Month: June 2019

New info on upcoming Scott Henderson album, People Mover!

July 1, 2019 release date

On June 19, Glass Onyon PR issued a press release giving details of People Mover, Scott Henderson’s soon-to-be-released follow up the absolutely outstanding Vibe Station. It’s been a while since there’s been any new music from Henderson: Vibe Station came out in 2015, and it’s the last issued recording he mentions on his website. But, based on Scott’s own words, there is reason to think it will be well worth the wait. Dig this:

“I’d say this album is a bit more harmonic than ‘Vibe Station,’ and the rhythm section plays a bigger role in the music. The challenge was to come up with new tones and effects I haven’t used before, since like ‘Vibe Station,’ the songs are layered with multi guitar tracks.”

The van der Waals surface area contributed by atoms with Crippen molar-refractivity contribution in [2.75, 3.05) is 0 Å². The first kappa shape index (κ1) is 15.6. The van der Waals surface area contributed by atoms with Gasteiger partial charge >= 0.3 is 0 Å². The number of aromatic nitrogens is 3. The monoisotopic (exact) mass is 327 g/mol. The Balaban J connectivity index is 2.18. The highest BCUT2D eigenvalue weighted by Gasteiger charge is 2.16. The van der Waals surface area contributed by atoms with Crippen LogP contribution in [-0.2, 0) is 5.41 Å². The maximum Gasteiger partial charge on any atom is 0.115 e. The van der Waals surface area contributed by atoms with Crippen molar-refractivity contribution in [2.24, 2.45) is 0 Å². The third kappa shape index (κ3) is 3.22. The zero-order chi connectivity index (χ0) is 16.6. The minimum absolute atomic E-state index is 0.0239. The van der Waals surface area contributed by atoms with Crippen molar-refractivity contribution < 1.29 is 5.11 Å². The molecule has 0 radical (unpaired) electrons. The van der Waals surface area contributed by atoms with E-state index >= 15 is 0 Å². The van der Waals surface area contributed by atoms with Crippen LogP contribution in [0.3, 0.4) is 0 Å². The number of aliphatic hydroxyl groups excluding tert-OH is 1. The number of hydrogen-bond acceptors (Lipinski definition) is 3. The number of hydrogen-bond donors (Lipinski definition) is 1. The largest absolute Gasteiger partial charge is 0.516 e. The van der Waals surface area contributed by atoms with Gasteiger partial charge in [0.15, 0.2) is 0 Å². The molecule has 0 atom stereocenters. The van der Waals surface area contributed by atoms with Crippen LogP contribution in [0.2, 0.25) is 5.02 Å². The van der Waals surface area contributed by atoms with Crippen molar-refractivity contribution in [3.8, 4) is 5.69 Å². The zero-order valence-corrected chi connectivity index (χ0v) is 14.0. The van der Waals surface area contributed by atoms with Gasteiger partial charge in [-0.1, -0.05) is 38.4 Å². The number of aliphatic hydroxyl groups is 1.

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GToD #4–Middle Kids–“Real Thing, from New Songs for Old Problems (2019)

“Real Thing” is the super-hooky single from the latest EP by Australian band Middle Kids. Released a couple of months in advance of New Songs for Old Problems, “Real Thing” grabs attention with lead singer Hannah Day’s gorgeously stretched vowels on longing choruses that rise up from uneasy verses.

The melodies are supported by the guitars of Day herself and lead guitarist/bassist Tim Fitz, in a perennial rock style that fits into the channel of what is broadly called “alternative” or “indie.” The grungy chorus will certainly bring 90s associations for many.

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Baroness Live, June 2019

A couple of short sets ahead of Gold & Grey